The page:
Obviously our parents impact our lives.  If we were fortunate in the ovarian lottery then most of the impact from our parents is for good.  However, even in those cases, there are also inevitably some destructive elements in our legacies. Like Abraham, we each must grab the power to shape our own destinies.  We should vehemently reject the notion that we are helpless victims of our parents’ biology or mistakes. Most importantly, we should shoulder the responsibility of gifting our children with the strongest foundation we can give them.

On the television show that Susan and I enjoy hosting we often let down our hair a little, as it were.  We get a bit personal, sometimes talking about our parents and extended family.  We lovingly smile at memories, even some mixed ones, and we hope that in time, our own children will do the same.  Were some things in our lives more challenging because of our parents?  Of course. Many more things were made possible by those same parents.  They did their best for us, just as we hope we shall be seen to have done for our children.

 

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19 comments

Janet says:

My husband and I have watched your show for years , we would love to see past older shows on YouTube or the like. As you always say , timeless. I have a hard time finding you to watch on TCT because there posted tv schedule isn’t always correct.
They used to have your on every night at 9:30 and we never missed.
I love to tell my fellow Christian friends about something I learned from my Rabbi. I loved your tag line of “Everyone Needs A Rabbi”. Thank you for being such and influential person. I always encourage everyone to support Israel.
Many Thanks.

Rabbi Daniel Lapin says:

Thank you Janet–
Thanks for your kind comments
I have spoken with TCT about regularizing Ancient Jewish Wisdom on their schedule and hope to have good news on this soon.
Cordially
RDL

margery ripley says:

your and susans wisdom is so comforting. love you. glenn needs you on his show again

Rabbi Daniel Lapin says:

Dear Margery-
Thank you. I am in touch with Glenn and we will try and coordinate schedules for me to be back.
Cordially
RDL

Karen Boswell says:

Somehow between the time I was 18 -25 yrs old – my parents got very much smarter than they had ever been before I was 18 🙂

Rabbi Daniel Lapin says:

Dear Karen–
your parents too? Shocking! I thought it was only mine.
Cordially
RDL

James says:

Thanks, Rabbi and Susan, for all the wisdom you have shared with me for over five years now. Honestly, I lost count. We no longer subscribe to our satellite provider ($$$$), so there went TCT, but you are still out there on the Mighty Internet!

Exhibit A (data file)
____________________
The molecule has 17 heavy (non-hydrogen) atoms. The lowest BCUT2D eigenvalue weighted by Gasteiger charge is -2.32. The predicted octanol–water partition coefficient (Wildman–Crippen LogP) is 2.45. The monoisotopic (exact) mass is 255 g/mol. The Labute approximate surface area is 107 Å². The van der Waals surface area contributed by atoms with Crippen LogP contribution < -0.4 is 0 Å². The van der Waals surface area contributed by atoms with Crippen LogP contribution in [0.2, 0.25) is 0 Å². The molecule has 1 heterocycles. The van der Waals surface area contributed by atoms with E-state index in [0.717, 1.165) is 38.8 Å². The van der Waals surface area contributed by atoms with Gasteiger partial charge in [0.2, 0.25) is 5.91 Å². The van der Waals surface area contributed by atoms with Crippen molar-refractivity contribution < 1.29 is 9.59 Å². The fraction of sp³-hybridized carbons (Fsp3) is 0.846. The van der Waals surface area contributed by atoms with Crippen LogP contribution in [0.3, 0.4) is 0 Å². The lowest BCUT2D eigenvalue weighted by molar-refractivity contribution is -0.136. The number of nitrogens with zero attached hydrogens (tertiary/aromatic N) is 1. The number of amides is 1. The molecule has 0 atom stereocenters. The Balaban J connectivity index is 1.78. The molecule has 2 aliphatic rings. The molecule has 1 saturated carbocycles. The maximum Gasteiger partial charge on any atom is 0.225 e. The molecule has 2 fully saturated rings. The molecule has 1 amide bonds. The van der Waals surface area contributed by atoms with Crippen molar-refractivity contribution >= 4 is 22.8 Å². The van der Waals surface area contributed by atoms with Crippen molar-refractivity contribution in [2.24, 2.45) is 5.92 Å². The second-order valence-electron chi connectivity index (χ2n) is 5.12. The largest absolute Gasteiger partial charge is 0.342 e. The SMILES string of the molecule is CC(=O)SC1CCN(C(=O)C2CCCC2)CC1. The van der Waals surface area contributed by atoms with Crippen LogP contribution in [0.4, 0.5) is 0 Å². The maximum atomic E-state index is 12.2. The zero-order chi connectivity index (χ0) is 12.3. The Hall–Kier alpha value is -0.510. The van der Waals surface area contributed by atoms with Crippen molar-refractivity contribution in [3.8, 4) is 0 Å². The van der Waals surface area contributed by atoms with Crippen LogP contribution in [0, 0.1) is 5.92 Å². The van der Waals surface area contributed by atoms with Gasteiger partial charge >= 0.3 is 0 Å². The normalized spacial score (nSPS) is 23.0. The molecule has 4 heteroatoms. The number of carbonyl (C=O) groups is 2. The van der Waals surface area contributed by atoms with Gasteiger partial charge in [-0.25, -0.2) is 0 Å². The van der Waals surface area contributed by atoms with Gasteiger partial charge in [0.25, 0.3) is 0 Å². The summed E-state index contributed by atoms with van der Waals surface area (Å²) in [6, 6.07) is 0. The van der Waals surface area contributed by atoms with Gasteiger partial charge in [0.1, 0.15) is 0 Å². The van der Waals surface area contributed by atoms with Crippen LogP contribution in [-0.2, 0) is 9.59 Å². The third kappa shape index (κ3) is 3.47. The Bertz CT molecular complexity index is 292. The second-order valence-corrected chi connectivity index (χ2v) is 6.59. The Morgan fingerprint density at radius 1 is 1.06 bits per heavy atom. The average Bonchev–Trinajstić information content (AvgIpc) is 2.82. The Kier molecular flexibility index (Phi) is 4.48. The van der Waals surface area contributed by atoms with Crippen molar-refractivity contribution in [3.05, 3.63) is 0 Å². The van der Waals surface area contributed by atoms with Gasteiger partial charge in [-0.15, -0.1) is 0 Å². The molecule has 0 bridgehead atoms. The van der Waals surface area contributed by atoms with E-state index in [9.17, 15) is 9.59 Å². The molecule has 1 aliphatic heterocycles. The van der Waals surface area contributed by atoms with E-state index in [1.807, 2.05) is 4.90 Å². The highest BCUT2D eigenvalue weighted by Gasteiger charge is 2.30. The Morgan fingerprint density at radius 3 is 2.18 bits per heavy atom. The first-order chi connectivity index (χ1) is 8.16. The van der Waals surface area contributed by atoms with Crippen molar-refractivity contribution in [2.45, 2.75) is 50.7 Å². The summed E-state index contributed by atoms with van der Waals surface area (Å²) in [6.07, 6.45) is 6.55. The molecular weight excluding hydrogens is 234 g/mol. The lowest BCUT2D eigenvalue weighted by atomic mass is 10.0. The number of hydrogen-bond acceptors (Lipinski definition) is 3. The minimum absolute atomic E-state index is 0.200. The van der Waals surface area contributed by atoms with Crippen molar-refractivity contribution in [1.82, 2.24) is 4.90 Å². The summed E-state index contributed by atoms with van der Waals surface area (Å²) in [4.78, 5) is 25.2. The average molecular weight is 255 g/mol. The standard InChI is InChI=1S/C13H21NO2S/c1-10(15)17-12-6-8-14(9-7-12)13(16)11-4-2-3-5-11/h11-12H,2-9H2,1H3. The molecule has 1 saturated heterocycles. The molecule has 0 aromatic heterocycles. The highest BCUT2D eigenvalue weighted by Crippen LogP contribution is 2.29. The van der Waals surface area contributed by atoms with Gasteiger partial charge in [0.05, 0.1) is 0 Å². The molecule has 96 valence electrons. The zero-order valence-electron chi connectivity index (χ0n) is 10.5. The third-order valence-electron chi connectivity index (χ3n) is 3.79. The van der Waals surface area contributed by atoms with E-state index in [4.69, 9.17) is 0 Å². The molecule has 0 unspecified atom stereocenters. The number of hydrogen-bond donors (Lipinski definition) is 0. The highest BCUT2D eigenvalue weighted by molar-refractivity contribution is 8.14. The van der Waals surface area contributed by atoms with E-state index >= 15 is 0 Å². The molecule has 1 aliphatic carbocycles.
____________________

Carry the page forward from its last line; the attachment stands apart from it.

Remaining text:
As for today’s Thought Tool, I can say that one thing that makes one grow up fast is the sobering realization that you have lost both parents. It’s as if the hairy finger of Fate has just tagged you on the shoulder to say: You’re IT!

It is easy of course to blame one’s parents for so many things, yet overall, despite whatever mistakes they made, I am thankful that mine were both Godly people who sought the Lord first. But your Ancient Jewish Wisdom my Mother would have loved. For you explain so many things natural and supernatural in the same terms she did, but you explain them even better through the magical lens of Hebrew.

Rabbi Daniel Lapin says:

Thanks James,
Yes, you’re right. That’s when you become an orphan. And it’s always painfully poignant. Sorry you no longer receive TCT by satellite–it’s one of the best reasons to lob hardware into space!
But as you say, it is always available right here: http://www.tct.tv/watch-tct/on-demand-ajw
Cordially
RDL

Lloyd Lowe says:

Rabbi,
I have given up being amazed at how much your teachings and the teachings of the latter-day prophets resemble each other. I love the manner by which you and Rabbanit Susan give your offerings to me and the world, so nicely done. If I offend by placing this site within this comment, please remove it;
but I believe it to be totally in line with your topic. Thank you, both, for teaching me through these years.

Rabbi Daniel Lapin says:

Dear Lloyd–
I tried and tried but simply couldn’t find a reason to be offended by your kind comment.
Cordially
RDL

Joyce Redos says: